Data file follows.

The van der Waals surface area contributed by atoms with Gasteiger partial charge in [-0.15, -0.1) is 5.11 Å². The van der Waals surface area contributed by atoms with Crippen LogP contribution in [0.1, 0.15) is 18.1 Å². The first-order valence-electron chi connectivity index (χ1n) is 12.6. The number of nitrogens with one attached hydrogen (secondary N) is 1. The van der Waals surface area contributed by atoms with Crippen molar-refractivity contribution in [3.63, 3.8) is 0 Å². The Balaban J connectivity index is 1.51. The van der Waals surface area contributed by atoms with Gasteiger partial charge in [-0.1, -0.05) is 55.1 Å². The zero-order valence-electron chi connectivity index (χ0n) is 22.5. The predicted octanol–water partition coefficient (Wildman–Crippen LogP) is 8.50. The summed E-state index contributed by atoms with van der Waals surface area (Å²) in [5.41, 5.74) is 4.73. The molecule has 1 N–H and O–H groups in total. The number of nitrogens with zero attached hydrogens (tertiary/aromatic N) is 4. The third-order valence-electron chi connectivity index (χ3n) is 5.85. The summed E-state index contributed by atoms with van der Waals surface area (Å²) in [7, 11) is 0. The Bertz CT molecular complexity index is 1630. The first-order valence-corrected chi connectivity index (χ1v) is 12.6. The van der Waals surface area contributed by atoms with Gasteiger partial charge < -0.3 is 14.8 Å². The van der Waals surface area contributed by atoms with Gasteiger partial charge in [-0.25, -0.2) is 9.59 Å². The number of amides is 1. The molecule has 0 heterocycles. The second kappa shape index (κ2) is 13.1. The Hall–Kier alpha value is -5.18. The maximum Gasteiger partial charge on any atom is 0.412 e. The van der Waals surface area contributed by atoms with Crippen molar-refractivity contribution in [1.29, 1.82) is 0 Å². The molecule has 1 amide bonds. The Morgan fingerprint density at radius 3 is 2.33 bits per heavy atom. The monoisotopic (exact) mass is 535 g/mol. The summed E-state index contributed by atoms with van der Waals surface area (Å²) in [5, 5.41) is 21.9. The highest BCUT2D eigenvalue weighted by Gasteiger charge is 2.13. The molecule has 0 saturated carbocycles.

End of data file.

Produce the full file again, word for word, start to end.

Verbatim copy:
The van der Waals surface area contributed by atoms with Gasteiger partial charge in [-0.15, -0.1) is 5.11 Å². The van der Waals surface area contributed by atoms with Crippen LogP contribution in [0.1, 0.15) is 18.1 Å². The first-order valence-electron chi connectivity index (χ1n) is 12.6. The number of nitrogens with one attached hydrogen (secondary N) is 1. The van der Waals surface area contributed by atoms with Crippen molar-refractivity contribution in [3.63, 3.8) is 0 Å². The Balaban J connectivity index is 1.51. The van der Waals surface area contributed by atoms with Gasteiger partial charge in [-0.1, -0.05) is 55.1 Å². The zero-order valence-electron chi connectivity index (χ0n) is 22.5. The predicted octanol–water partition coefficient (Wildman–Crippen LogP) is 8.50. The summed E-state index contributed by atoms with van der Waals surface area (Å²) in [5.41, 5.74) is 4.73. The molecule has 1 N–H and O–H groups in total. The number of nitrogens with zero attached hydrogens (tertiary/aromatic N) is 4. The third-order valence-electron chi connectivity index (χ3n) is 5.85. The summed E-state index contributed by atoms with van der Waals surface area (Å²) in [7, 11) is 0. The Bertz CT molecular complexity index is 1630. The first-order valence-corrected chi connectivity index (χ1v) is 12.6. The van der Waals surface area contributed by atoms with Gasteiger partial charge < -0.3 is 14.8 Å². The van der Waals surface area contributed by atoms with Gasteiger partial charge in [-0.25, -0.2) is 9.59 Å². The number of amides is 1. The molecule has 0 heterocycles. The second kappa shape index (κ2) is 13.1. The Hall–Kier alpha value is -5.18. The maximum Gasteiger partial charge on any atom is 0.412 e. The van der Waals surface area contributed by atoms with Crippen molar-refractivity contribution in [1.29, 1.82) is 0 Å². The molecule has 1 amide bonds. The Morgan fingerprint density at radius 3 is 2.33 bits per heavy atom. The monoisotopic (exact) mass is 535 g/mol. The summed E-state index contributed by atoms with van der Waals surface area (Å²) in [5, 5.41) is 21.9. The highest BCUT2D eigenvalue weighted by Gasteiger charge is 2.13. The molecule has 0 saturated carbocycles.